Rank #6: A Tale Of Two Bridges
Episode 1.09: When Boston’s elegant Longfellow Bridge opened in 1907, it was innovative example of classical European bridge architecture adapted for a busy American city. But over the next century, officials allowed the bridge to rust to the point of near-collapse. And recently, a futuristic new cable-stay bridge, the Zakim Bridge, was built across the Charles River just a mile downstream, displacing the Longfellow as an icon of the city and proving that Bostonians still have a taste for modernity. Now the Longfellow Bridge is being painstakingly restored and recreated, down to the last rivet. But for the price of fixing it, the state could have built at least two Zakim-scale bridges in its place. This week Soonish asks: Why go to all that trouble? When should we preserve the parts of our urban environments that connect us to the past? When should we boldly remodel our cities to support growth and innovation in the future? And how can we balance the two impulses? The Soonish theme is by Graham Gordon Ramsay. Additional music by Tim Beek, timbeek.com. More information about this episode at www.soonishpodcast.org. To support Soonish, please go to patreon.com/soonish.
Rank #7: Can Technology Save Museums?
Episode 1.03: Museum attendance declined steeply in the first decade of this century, according to a survey by the National Endowment for the Arts. The NEA found that audiences were being siphoned away by the Internet, television, and other distractions. So, technology can be seen as a threat to museums—but maybe it's also a tool they can use to re-engage with the public. In this episode of Soonish, we visit museums in Philadelphia, San Francisco, and Boston to see how some curators and educators are leaning on software, mobile devices, and digital media to get visitors excited about art. The Soonish theme is by Graham Gordon Ramsay. Additional music by Philipp Weigl and Kai Engel.
Rank #8: Future Factories, With Workers Built In
Episode 1.04: Six million manufacturing jobs have disappeared in the U.S. since 2000, and you've probably heard economists and politicians say "those jobs aren't coming back." But that view isn't quite right. It doesn’t account for a cultural and technological revolution sweeping the United States—one that promises to redefine manufacturing, make it drastically more accessible, and create a ladder to new kinds of jobs for unskilled, semi-skilled, and skilled workers alike. In this episode of Soonish, we visit TechShop, a maker space where craftspeople are using high-tech tools to come up with new products. We talk with a business strategist at the Xerox-owned Palo Alto Research Center, where programmers are inventing design software that can help people get their ideas to market faster. We tour 99Degrees, a company in an old Massachusetts mill town where one entrepreneur is creating a path to skilled high-tech employment for manual garment workers. And we meet Bill Taylor, an 88-year-old mechanical genius in Belmont, MA, who has an elaborate workshop in his basement and decades of perspective on the changing manufacturing scene in the U.S. The Soonish theme is by Graham Gordon Ramsay. Additional music by Lee Rosevere. For more background on this episode visit http://www.soonishpodcast.org/episodes/2017/2/22/104-future-factories-with-workers-built-in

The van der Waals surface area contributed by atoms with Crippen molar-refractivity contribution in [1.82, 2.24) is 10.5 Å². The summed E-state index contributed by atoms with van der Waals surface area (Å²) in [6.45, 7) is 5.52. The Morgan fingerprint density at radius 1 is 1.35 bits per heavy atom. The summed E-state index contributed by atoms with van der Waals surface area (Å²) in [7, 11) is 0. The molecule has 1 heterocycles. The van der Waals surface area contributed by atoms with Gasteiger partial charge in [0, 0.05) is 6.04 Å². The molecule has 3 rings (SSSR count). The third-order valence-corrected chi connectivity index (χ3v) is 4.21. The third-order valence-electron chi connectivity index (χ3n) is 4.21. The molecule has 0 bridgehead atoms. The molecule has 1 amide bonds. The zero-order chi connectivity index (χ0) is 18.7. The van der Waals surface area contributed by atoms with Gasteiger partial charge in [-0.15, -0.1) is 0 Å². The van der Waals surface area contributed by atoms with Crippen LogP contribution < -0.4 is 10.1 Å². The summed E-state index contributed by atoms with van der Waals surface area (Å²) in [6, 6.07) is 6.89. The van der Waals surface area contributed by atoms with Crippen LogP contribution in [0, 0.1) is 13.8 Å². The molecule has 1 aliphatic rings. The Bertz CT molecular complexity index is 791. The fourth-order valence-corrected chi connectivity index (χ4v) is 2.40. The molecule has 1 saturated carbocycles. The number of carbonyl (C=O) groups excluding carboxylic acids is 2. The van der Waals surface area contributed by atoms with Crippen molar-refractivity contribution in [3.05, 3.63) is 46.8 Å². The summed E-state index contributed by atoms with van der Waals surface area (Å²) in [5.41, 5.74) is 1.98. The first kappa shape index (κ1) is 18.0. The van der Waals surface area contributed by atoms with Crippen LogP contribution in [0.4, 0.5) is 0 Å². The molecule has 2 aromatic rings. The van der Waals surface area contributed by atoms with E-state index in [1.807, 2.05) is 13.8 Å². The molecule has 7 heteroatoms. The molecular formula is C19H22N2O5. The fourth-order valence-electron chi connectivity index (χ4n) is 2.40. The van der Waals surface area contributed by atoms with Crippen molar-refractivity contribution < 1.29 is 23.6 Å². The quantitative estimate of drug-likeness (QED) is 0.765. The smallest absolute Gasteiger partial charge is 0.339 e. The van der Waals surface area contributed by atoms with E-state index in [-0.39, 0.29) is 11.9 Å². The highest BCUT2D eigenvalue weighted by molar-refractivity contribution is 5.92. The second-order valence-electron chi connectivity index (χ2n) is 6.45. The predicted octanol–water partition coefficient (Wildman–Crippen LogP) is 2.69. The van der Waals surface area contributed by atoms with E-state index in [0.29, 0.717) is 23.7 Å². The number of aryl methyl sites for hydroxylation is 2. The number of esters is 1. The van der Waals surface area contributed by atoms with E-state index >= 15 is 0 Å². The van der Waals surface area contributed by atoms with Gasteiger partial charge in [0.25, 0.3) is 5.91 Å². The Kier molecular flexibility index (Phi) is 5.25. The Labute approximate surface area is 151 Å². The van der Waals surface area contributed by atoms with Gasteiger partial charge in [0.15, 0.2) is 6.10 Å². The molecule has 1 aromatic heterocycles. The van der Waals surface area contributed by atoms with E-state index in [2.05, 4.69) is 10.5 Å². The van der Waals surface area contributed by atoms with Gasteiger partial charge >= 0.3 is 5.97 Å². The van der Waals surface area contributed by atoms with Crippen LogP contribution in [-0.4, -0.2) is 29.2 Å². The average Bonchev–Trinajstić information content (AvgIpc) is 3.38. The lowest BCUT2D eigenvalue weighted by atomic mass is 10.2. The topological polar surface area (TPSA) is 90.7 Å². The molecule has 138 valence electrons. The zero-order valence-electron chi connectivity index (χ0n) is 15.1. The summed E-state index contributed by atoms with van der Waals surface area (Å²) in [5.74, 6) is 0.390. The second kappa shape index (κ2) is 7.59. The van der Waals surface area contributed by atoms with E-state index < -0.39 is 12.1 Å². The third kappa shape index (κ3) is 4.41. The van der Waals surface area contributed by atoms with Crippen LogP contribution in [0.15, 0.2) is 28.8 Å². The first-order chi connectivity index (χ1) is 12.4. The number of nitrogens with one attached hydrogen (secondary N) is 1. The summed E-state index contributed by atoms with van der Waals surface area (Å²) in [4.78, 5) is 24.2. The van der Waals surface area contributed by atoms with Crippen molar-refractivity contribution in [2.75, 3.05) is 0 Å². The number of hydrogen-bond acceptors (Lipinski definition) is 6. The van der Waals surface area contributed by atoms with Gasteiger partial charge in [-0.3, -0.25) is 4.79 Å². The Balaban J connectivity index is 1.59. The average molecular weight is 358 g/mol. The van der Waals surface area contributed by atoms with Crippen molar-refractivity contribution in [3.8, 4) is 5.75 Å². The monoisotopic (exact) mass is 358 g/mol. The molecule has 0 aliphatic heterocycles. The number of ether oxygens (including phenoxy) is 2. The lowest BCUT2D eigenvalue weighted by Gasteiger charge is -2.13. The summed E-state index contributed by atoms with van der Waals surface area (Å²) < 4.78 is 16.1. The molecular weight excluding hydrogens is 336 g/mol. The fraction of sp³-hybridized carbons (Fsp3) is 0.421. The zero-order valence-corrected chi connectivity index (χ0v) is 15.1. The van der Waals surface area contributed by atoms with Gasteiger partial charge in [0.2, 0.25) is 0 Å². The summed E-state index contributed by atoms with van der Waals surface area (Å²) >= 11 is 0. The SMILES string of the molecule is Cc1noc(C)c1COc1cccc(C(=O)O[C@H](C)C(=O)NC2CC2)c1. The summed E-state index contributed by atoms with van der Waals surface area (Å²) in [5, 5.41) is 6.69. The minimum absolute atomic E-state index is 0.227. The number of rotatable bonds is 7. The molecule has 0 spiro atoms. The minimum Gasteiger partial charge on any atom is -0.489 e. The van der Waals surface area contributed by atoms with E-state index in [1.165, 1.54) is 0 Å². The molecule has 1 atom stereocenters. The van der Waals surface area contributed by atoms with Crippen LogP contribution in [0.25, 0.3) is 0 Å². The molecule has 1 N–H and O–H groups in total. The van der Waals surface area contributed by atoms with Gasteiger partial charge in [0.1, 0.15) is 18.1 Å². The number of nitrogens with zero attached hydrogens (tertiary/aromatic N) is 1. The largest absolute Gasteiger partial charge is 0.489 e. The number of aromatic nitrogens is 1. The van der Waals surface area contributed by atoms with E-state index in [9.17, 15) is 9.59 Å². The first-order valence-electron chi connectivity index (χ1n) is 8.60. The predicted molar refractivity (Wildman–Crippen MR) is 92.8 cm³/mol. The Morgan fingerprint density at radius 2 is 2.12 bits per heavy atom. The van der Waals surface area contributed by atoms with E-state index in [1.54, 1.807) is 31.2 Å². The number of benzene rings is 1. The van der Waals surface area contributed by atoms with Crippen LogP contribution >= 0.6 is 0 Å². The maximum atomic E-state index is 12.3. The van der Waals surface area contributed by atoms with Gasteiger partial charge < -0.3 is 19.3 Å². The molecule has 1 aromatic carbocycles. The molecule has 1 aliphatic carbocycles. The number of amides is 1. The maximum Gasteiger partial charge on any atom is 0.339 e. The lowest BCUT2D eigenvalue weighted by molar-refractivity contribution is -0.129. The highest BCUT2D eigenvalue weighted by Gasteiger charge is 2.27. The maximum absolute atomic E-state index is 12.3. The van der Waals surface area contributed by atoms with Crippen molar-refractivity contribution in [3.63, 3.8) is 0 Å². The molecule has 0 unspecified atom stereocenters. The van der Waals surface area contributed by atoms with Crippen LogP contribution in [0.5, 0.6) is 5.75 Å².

Rank #9: Meat Without The Moo
Episode 1.05: We meet people working to promote a range of alternatives to meat from livestock--including a cricket farmer, a researcher studying ways to grow meat from muscle cells in the laboratory, and a startup founder commercializing jackfruit, a huge fruit from India with a meat-like texture. The logic behind their work is simple. In the coming decades, as the human population expands toward 10 billion people by 2050, we'll probably have to figure out how to replace a lot of the meat we currently get from pigs, chickens, cattle, and fish with other forms of protein. That's partly because we’re already running out of the land and water needed to raise more livestock. But on top of that, a big chunk of all greenhouse-gas emissions comes raising animals. So finding protein sources that don’t depend on traditional livestock agriculture is both an economic necessity and, possibly, a way to slow global warming. The Soonish theme is by Graham Gordon Ramsay. Additional music in this episode by Podington Bear and Lee Rosevere. For more information on this episode visit http://www.soonishpodcast.org/episodes/2017/3/8/105-meat-without-the-moo
Rank #10: Astropreneurs
Episode 1.07: More than 500 people have flown in space since Yuri Gagarin’s historic ride in 1961—and virtually every one of them has been a military officer or government employee. But now that’s changing. Jeff Bezos’s rocket company Blue Origin aims to begin commercial passenger flights to space in 2018, and Elon Musk’s SpaceX has announced plans to send two private citizens around the moon, also in 2018. Meanwhile, here on Earth, there’s a boom in space-related innovation and investment, not just at big aerospace companies but at dozens of smaller startups. This week on Soonish, we look at the new era of space entrepreneurship (#newspace for short) and ask who’s founding space startups, what progress these companies are making in areas like microsatellites and propulsion, and how new technology is giving enthusiasts around the world more ways to get involved in space exploration. The Soonish theme is by Graham Gordon Ramsay. Additional music this week by Podington Bear. For more information on this episode, visit https://www.soonishpodcast.org/episodes/2017/4/20/107-astropreneurs